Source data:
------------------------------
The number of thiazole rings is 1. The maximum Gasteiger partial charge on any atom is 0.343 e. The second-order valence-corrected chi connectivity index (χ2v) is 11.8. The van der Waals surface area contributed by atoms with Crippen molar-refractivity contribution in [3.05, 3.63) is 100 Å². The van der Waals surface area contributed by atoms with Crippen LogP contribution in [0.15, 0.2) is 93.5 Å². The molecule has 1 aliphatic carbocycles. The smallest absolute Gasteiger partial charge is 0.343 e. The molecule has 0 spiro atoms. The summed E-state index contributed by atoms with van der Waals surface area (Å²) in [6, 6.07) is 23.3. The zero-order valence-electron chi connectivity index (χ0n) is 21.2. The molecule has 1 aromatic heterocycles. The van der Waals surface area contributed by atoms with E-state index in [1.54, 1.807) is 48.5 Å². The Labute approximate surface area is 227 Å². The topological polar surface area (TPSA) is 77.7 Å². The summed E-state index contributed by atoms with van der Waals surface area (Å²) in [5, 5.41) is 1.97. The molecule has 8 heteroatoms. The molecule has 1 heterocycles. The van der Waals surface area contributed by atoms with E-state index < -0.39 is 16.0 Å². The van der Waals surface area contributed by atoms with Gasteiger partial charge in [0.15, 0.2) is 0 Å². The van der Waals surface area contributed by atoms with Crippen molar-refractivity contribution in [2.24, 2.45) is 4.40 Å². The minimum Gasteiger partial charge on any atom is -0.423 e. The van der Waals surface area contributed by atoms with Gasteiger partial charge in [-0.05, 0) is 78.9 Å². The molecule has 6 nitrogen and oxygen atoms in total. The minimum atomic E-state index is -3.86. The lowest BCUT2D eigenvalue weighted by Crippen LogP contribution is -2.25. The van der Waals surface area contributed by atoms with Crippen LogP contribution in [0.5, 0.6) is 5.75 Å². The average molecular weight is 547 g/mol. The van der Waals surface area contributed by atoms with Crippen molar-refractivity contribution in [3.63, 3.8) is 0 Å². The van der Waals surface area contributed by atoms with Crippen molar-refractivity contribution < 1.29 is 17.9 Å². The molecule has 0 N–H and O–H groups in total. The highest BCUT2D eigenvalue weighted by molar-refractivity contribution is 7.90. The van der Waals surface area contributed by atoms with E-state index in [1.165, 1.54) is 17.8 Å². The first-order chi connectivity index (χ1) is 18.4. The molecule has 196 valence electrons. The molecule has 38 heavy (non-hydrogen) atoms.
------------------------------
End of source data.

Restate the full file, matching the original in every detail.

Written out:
The number of thiazole rings is 1. The maximum Gasteiger partial charge on any atom is 0.343 e. The second-order valence-corrected chi connectivity index (χ2v) is 11.8. The van der Waals surface area contributed by atoms with Crippen molar-refractivity contribution in [3.05, 3.63) is 100 Å². The van der Waals surface area contributed by atoms with Crippen LogP contribution in [0.15, 0.2) is 93.5 Å². The molecule has 1 aliphatic carbocycles. The smallest absolute Gasteiger partial charge is 0.343 e. The molecule has 0 spiro atoms. The summed E-state index contributed by atoms with van der Waals surface area (Å²) in [6, 6.07) is 23.3. The zero-order valence-electron chi connectivity index (χ0n) is 21.2. The molecule has 1 aromatic heterocycles. The van der Waals surface area contributed by atoms with E-state index in [1.54, 1.807) is 48.5 Å². The Labute approximate surface area is 227 Å². The topological polar surface area (TPSA) is 77.7 Å². The summed E-state index contributed by atoms with van der Waals surface area (Å²) in [5, 5.41) is 1.97. The molecule has 8 heteroatoms. The molecule has 1 heterocycles. The van der Waals surface area contributed by atoms with E-state index < -0.39 is 16.0 Å². The van der Waals surface area contributed by atoms with Gasteiger partial charge in [0.15, 0.2) is 0 Å². The van der Waals surface area contributed by atoms with Crippen molar-refractivity contribution in [2.24, 2.45) is 4.40 Å². The minimum Gasteiger partial charge on any atom is -0.423 e. The van der Waals surface area contributed by atoms with Gasteiger partial charge in [-0.05, 0) is 78.9 Å². The molecule has 6 nitrogen and oxygen atoms in total. The minimum atomic E-state index is -3.86. The lowest BCUT2D eigenvalue weighted by Crippen LogP contribution is -2.25. The van der Waals surface area contributed by atoms with Crippen LogP contribution in [0.5, 0.6) is 5.75 Å². The average molecular weight is 547 g/mol. The van der Waals surface area contributed by atoms with Crippen molar-refractivity contribution in [3.63, 3.8) is 0 Å². The van der Waals surface area contributed by atoms with Crippen molar-refractivity contribution < 1.29 is 17.9 Å². The molecule has 0 N–H and O–H groups in total. The highest BCUT2D eigenvalue weighted by molar-refractivity contribution is 7.90. The van der Waals surface area contributed by atoms with E-state index in [1.165, 1.54) is 17.8 Å². The first-order chi connectivity index (χ1) is 18.4. The molecule has 196 valence electrons. The molecule has 38 heavy (non-hydrogen) atoms.